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Figure 4. Growth-differentiation factor 15 (GDF-15) modulates platelet-dependent hemostasis under physiological conditions in wild-type (WT) mice. (A) Bleeding time in WT (WT) mice with or without GDF-15 pretreatment and GDF-15-/- mice was recorded as cessation of bleeding for more than 5 s (n = 13–14). *P < 0.05.

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Collagen-induced pulmonary thromboembolism is increased in GDF-15-/- mice

As αIIbβ3 is required for platelet aggregation, we examined the effect of GDF-15 on the formation of occlusive platelet thrombi in a pulmonary thromboembolism model in which platelet activation was induced by tail vein infusion of epinephrine and collagen [10]. Upon intravenous injection of a mixture of these platelet agonists, 30% of WT mice (6 of 20 mice) died within 30 min (Fig. 5A). Histological examination of lung tissue from these animals revealed platelet thrombi throughout the pulmonary vasculature (Fig. 5B). In contrast, 73% of GDF-15-/- mice (14 of 22 mice) died after the infusion of epinephrine and collagen (< 0.05; Fig. 5A). The lungs of GDF-15-/- mice showed an increased number of platelet thrombi (Fig. 5B). We conducted the acute pulmonary thrombembolism model in WT mice pretreated with GDF-15 (4 μg/mouse). Almost all WT mice pretreated with GDF-15 survived 30 min after the induction of acute pulmonary thrombembolism (Fig. 5A).

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Figure 5. Collagen-induced pulmonary thromboembolism is increased in GDF-15-/- mice. Acute pulmonary thromboembolism was induced by intravenous injection of collagen and epinephrine. (A) Percentage of surviving wild-type (WT) mice, GDF-15-/- mice and WT mice pretreated with GDF-15 after 30 min (n = 15–22). (B) Representative pictures of hematoxylin and eosin (H&E) stained lung sections from WT and GDF-15-/- animals. Arrows indicate microthrombi. Scale bars equal 100 μm.

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GDF-15 decreases FeCl3-induced arterial thrombus formation

To examine the effects of GDF-15 in a model of arterial thrombosis initiated by vascular injury, we measured the time course of thrombus formation and vessel occlusion in response to ferric chloride-induced injury of the mesenteric artery [12]. Time to thrombus formation (defined by occurrence of a thrombus > 30 μm) and vessel occlusion were significantly prolonged in WT mice pretreated with recombinant GDF-15 compared with control mice receiving saline (Fig. 6A-C). Pretreating WT mice with GDF-15 and Tirofiban did not further increase the time to thrombus formation and vessel occlusion, suggesting that GDF-15 exerts its antithrombotic effect by affecting the integrin αIIbβ3. GDF-15-/- mice exhibited a significantly accelerated time to thrombus formation and vessel occlusion compared with WT mice (Fig. 6A and B). Reconstitution of recombinant GDF-15 in GDF-15-/- mice decelerated the time to thrombus formation and vessel occlusion (Fig. 6A and B), whereas these effects were dose dependent in GDF-15-/- mice. The diameter of the recorded vessels did not significantly differ between the groups (data not shown).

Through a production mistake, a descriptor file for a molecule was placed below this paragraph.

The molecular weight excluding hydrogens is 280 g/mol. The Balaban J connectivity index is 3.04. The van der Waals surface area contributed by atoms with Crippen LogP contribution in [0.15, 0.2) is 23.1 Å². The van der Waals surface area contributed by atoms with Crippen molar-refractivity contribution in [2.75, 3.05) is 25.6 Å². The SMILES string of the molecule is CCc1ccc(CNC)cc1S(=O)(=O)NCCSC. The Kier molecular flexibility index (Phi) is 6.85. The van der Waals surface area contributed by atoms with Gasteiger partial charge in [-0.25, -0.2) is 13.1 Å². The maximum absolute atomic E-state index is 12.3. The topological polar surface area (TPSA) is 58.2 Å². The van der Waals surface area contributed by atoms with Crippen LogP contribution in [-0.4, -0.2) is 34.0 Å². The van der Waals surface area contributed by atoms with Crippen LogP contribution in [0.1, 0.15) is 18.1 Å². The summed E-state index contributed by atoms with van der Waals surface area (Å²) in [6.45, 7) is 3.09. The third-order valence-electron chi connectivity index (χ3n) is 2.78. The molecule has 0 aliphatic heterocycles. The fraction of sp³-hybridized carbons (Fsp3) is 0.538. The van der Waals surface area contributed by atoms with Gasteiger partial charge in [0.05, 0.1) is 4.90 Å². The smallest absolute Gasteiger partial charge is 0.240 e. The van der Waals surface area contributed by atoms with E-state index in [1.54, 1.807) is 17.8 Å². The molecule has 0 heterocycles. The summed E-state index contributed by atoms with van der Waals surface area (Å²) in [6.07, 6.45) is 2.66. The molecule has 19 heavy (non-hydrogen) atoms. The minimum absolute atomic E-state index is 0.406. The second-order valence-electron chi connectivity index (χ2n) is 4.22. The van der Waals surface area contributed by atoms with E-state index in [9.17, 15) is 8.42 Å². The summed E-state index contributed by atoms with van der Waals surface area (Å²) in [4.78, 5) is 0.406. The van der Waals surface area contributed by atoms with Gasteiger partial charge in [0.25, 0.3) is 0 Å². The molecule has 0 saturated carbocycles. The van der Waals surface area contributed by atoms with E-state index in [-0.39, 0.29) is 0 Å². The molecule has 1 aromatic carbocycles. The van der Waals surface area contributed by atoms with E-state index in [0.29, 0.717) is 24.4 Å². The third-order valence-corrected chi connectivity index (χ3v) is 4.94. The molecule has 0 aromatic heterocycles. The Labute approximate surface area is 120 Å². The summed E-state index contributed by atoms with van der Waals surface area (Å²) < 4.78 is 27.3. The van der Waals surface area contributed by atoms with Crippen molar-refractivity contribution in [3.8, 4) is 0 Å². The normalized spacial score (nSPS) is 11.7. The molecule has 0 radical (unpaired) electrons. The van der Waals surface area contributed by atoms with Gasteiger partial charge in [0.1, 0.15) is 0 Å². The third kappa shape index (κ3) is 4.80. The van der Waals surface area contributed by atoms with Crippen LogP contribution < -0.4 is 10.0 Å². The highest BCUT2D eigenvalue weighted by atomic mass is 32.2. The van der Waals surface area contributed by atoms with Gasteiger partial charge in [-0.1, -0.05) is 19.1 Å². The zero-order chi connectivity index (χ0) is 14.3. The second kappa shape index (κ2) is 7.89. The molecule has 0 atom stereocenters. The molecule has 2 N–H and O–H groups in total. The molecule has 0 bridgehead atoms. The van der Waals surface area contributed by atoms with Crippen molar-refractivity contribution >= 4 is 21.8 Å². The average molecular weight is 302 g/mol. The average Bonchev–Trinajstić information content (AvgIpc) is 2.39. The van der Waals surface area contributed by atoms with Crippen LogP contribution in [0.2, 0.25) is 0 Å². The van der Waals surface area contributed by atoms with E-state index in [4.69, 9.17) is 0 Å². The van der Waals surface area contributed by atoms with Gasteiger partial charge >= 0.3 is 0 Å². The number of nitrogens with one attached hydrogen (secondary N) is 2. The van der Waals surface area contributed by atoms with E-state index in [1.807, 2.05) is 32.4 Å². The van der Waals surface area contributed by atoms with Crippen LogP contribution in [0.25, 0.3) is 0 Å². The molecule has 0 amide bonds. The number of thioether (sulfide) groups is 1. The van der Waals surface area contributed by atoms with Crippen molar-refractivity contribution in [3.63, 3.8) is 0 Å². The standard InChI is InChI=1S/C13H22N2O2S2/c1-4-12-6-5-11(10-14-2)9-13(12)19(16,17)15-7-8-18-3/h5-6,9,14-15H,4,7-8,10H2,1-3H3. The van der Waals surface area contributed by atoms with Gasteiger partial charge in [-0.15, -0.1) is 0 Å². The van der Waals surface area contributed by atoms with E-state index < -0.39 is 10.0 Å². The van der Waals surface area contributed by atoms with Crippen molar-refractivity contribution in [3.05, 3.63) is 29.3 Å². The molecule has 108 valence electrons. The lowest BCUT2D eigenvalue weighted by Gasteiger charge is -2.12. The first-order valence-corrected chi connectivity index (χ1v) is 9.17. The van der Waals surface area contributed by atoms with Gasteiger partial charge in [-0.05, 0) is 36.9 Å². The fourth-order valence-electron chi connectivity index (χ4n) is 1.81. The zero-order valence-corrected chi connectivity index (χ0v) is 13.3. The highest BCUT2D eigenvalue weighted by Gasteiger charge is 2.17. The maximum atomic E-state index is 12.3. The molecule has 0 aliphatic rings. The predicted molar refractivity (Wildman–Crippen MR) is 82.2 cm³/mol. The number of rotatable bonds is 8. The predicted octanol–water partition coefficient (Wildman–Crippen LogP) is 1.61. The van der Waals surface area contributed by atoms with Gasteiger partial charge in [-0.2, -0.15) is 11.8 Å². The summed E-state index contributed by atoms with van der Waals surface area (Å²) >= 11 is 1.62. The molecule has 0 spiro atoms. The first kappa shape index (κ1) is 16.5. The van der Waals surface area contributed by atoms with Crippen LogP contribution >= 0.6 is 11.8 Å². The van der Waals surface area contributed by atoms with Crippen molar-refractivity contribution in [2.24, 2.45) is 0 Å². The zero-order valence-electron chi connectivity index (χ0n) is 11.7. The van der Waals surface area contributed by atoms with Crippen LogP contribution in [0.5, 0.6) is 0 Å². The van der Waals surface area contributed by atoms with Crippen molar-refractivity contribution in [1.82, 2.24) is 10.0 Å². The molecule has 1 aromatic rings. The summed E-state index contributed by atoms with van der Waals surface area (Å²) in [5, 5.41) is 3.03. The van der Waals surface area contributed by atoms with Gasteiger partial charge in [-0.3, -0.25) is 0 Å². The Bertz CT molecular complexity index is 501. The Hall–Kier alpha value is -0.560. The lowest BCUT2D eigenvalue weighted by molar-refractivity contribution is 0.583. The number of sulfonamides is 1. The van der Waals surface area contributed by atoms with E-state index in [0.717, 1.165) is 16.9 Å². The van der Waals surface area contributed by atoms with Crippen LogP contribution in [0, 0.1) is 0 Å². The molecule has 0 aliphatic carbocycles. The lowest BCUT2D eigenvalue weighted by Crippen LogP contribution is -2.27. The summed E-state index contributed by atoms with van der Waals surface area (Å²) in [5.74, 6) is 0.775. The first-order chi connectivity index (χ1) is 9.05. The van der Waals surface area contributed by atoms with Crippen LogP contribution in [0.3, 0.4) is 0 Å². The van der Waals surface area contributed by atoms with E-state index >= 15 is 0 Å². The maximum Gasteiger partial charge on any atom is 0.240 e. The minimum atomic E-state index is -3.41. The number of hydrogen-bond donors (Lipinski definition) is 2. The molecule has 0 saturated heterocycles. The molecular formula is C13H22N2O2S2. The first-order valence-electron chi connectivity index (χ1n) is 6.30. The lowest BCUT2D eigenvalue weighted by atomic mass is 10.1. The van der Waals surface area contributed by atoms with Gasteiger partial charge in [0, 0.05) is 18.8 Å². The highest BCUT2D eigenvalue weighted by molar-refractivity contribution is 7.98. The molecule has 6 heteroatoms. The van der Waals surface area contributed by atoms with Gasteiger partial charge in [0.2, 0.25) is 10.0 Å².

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Figure 6. Growth-differentiation factor 15 (GDF-15) decreases FeCl3-induced arterial thrombus formation in vivo. Mesenteric thrombosis was induced in wild-type (WT) and GDF-15-/- mice by topical application of FeCl3. (A) Time to thrombus formation (TF) in WT mice and GDF-15-/- mice (n = 4). (B) Time to vessel occlusion (VO) in WT and GDF-15-/- mice (n = 4). (C) Representative brightfield and epifluorescence images. *P < 0.05.

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Discussion

  1. Top of page
  2. Summary
  3. Introduction
  4. Materials and methods
  5. Results
  6. Discussion
  7. Acknowledgements
  8. Sources of funding
  9. Disclosure of Conflict of Interest
  10. References

This study shows that GDF-15 prevents platelet integrin activation and platelet aggregation. The absence of GDF-15 in knockout mice leads to an increased mortality in a pulmonary thromboembolism model and accelerates thrombus formation after FeCl3-induced injury of mesenteric arterioles. GDF-15 abolishes the agonist-induced conformational change of β1- and β3-integrins on platelets to its high affinity state. Mechanistically, GDF-15 reduces agonist-induced Rap1 activation in platelets. Pretreating human and mouse platelets with GDF-15 reduced platelet aggregation.